One of the best novels I have encountered for ages. Magnificent in every way and exactly the kind of book that reminds me of how magical literature can be. So much of my favourite contemporary writing seems to be coming out of Africa. This is definitely in the top 10 of novels I have read in the past ten years. It is probably even in the top three... The tangled life-streams of the various characters interact beautifully and surprisingly with each other; the backdrop to the story is colourful, menacing and absolutely charged with history. José Eduardo Agualusa is clearly an extremely accomplished author indeed. I am awestruck and I certainly intend seeking out more of this writer's work.
The Journal of a Disappointed Man - W.N.P. Barbellion
Friday, November 24, 2017
Yule Do Nicely
We are on more certain ground when it is explained that the following fictions have been assembled in their present form in order to celebrate the festive season. They include work from the span of the past quarter century. The first twenty-four tales form a weird advent calendar from December 1st to 24th. Then it is Christmas Day and time for the stocking and the twenty-eight little strange tales inside it. Merry Xmas!
This book is available as paperback and as an ebook from Amazon and elsewhere. It is priced very low. £2.99 for the print edition and 99p for the ebook. This is as it should be at this time of year...
I have added the title to the blog where I keep track of all my published books to date, where there is also information about the contents of each volume. This blog is called Aardvark Caesar and goes right back to my first published book, Worming the Harpy, more than twenty years ago.
Tuesday, November 21, 2017
This book began, in fact, without any thought of writing the full-length work it has become. I merely wanted to write a few very short fictions ('palm of the hand stories' as Kawabata termed them) and so I wrote a short text inspired by a friend of mine who lives in Indonesia. This was followed by other short texts for other female friends. Soon I was ranging the world in my imagination and before long I was inventing characters as well as basing them on real people. I am delighted with the finished project, which the mighty Des Lewis is already subjecting to one of his real-time reviews. World Muses pleases me very much.
The book was accepted by Ex Occidente Press in Romania and they have produced a deluxe limited edition hardback that is one of the most beautifully produced volumes I have ever seen. There are only just over 100 copies available. Among the fictions there are some experimental texts that utilize unusual typographical layouts. These have been rendered perfectly in the hardback and for this I am very grateful to the publisher. It is surprising how often publishers seem incapable of handling experimental layouts properly. Ex Occidente are careful and considerate, among the finest publishers of luxury books currently working.
To make it available to a larger audience I have arranged for the production of a paperback version that is priced at very low cost. The ebook version is also extremely cheap. This is the way it should be. No paperback or ebook edition of a work can ever compare with a carefully designed and exquisitely manufactured hardback, of course, but not all of us have the funds to collect such tomes.
Wednesday, July 26, 2017
Salty Kiss Island
this article to explain why I believe it's my best collection so far.
It is a collection of my fantastical love stories, 22 tales in total that were written over a period of 15 years. Two of the stories are novellas and one is a novelette, so the total wordage of the collection is just over 100,000 words.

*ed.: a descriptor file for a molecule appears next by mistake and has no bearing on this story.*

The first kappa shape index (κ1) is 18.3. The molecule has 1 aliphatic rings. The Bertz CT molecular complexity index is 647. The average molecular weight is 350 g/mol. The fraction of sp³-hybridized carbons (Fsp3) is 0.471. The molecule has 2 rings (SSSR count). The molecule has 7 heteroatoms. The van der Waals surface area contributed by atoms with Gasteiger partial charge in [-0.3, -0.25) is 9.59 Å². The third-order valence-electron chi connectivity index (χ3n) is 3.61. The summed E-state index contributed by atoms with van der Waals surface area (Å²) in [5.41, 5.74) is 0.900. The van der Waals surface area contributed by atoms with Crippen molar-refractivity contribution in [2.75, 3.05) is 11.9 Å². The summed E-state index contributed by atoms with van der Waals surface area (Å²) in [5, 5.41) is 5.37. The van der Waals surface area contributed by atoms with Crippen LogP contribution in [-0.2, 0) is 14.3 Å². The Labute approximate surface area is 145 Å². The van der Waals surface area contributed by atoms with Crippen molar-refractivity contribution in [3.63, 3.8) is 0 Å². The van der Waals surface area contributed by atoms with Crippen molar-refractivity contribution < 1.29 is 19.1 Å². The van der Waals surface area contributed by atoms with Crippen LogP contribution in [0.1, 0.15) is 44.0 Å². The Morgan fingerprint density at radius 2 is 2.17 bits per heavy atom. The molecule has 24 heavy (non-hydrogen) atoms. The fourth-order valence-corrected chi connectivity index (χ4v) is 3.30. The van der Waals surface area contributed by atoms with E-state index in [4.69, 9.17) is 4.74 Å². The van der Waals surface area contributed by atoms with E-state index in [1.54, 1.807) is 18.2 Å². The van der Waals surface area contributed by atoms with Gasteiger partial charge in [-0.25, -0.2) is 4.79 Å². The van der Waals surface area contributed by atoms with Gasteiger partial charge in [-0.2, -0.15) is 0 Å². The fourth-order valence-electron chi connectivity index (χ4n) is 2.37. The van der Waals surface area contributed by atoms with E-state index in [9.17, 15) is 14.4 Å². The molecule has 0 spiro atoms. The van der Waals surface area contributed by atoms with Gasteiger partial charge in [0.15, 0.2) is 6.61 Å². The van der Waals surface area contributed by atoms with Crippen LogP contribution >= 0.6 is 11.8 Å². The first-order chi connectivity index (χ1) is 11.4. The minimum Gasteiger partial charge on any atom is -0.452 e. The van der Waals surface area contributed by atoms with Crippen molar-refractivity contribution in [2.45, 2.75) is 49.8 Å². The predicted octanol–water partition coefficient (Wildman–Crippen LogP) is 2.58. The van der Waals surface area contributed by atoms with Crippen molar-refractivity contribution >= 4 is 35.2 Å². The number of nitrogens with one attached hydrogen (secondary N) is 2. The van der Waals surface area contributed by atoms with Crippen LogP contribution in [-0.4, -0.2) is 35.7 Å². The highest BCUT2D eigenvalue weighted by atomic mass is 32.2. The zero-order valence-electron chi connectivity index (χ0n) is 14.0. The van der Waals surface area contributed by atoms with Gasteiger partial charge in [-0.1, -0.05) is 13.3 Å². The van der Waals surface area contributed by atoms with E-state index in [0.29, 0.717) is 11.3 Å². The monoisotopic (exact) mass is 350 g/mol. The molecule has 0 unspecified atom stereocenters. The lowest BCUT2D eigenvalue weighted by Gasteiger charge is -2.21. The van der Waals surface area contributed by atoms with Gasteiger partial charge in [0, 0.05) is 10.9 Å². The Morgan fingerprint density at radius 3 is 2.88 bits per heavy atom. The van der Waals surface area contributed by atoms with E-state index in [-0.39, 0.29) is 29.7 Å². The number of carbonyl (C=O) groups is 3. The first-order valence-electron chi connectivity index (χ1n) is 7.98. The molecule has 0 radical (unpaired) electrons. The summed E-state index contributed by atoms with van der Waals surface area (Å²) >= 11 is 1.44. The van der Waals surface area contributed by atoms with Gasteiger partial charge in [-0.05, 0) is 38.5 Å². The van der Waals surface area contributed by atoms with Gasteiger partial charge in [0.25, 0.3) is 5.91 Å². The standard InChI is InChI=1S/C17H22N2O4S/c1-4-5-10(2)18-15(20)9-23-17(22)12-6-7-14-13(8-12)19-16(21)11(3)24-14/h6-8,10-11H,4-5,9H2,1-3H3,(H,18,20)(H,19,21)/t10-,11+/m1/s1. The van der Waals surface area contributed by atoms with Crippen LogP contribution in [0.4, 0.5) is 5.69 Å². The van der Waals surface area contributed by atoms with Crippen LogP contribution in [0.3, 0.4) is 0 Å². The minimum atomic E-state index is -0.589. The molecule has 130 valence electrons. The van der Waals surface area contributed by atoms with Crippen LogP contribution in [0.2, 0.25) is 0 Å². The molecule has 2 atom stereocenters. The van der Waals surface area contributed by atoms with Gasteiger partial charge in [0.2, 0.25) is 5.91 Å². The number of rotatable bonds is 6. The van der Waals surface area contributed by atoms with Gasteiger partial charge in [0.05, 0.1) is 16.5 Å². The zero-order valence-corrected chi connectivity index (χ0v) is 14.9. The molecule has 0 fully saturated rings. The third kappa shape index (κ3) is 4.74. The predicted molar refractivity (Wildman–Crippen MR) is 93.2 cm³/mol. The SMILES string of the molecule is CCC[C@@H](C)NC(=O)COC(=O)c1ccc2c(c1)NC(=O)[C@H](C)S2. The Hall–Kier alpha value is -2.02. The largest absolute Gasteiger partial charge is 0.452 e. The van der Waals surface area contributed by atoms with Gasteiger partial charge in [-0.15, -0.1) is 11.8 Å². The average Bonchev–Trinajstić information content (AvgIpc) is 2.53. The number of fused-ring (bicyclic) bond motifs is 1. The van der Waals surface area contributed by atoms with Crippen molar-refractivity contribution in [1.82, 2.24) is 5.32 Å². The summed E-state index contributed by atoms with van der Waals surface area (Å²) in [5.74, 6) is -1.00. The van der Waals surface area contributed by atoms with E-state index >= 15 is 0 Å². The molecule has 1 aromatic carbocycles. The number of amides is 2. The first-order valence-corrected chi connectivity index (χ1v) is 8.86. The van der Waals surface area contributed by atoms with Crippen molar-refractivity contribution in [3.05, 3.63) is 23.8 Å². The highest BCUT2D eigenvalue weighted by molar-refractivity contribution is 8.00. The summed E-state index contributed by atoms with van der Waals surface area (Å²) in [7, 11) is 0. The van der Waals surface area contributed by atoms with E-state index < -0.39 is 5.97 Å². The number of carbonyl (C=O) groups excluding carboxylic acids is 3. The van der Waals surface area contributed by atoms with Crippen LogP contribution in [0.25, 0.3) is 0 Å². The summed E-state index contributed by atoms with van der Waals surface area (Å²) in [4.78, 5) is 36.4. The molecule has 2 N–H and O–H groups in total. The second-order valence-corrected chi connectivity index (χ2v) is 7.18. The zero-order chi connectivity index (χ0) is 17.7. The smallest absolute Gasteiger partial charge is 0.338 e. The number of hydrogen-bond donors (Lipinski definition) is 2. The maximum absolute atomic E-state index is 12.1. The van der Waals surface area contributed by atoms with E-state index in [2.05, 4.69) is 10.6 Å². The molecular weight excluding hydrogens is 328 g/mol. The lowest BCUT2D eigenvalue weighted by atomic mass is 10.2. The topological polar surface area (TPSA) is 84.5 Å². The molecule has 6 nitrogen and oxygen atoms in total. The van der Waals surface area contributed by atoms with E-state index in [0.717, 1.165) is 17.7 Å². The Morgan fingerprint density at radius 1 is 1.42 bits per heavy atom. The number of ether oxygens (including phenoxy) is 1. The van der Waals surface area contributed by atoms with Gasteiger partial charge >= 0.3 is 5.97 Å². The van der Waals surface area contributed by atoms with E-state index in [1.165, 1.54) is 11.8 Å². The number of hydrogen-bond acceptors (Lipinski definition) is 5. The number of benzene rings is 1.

The style of these stories is mostly what one might term 'magic realist' and I am happy with this definition, despite the vagueness of the term and the fact that not all the stories in the book are quite that way. They were inspired by real feelings and people, moods, circumstances, dreams and daydreams, music from tropical lands, writers such as Amado, Couto, Vian and Calvino (always Calvino) and a curious yearning for a different kind of life, and generally speaking they highlight my urge to break free from the narrative restrictions of the conventionally told anglophone story, whether it be mainstream or genre.
I feel that with this book I have reached a milestone on the admittedly lonely path of my writing career. I am not especially successful financially. It has been a struggle. But this book exists. I feel that something important has been validated...
The book is available at amazon and other online stores, and the magnificent Des Lewis has already begun one of his real time reviews of the stories within.
Thursday, July 13, 2017
Cloud Farming in Wales
My novel is a fantastical comedy set in Wales, and it is also a tribute to the writer Richard Brautigan whose Trout Fishing in America enthused me and taught me an approach to fiction that struck me as -- if not exactly new -- then differently accentuated, and it is an approach that appealed enormously to me. I wanted to write a book similar to his. Cloud Farming is my Trout Fishing. That's the idea anyway! The blurb I prepared for the novel runs as follows:
“In Wales it never stops raining. Or almost never. When it does stop raining from the sky, it rains from hearts instead. Indoors as well as outdoors, the people huddle in the endless drenchings, and over time they have evolved into aquatic creatures who only look and behave like men and women but aren’t really. There is a clue in the name of the country. Wales is a nation with no spot of dry land within its borders. Wales is an Atlantis that never stayed under but is just as wet. Crammed with mythical beings and happenings, Cloud Farming in Wales palpitates, germinates and extrapolates, but never evaporates, and the sodden heroes that wade and slosh through the mighty puddles of its pages are generally in search of a canoe."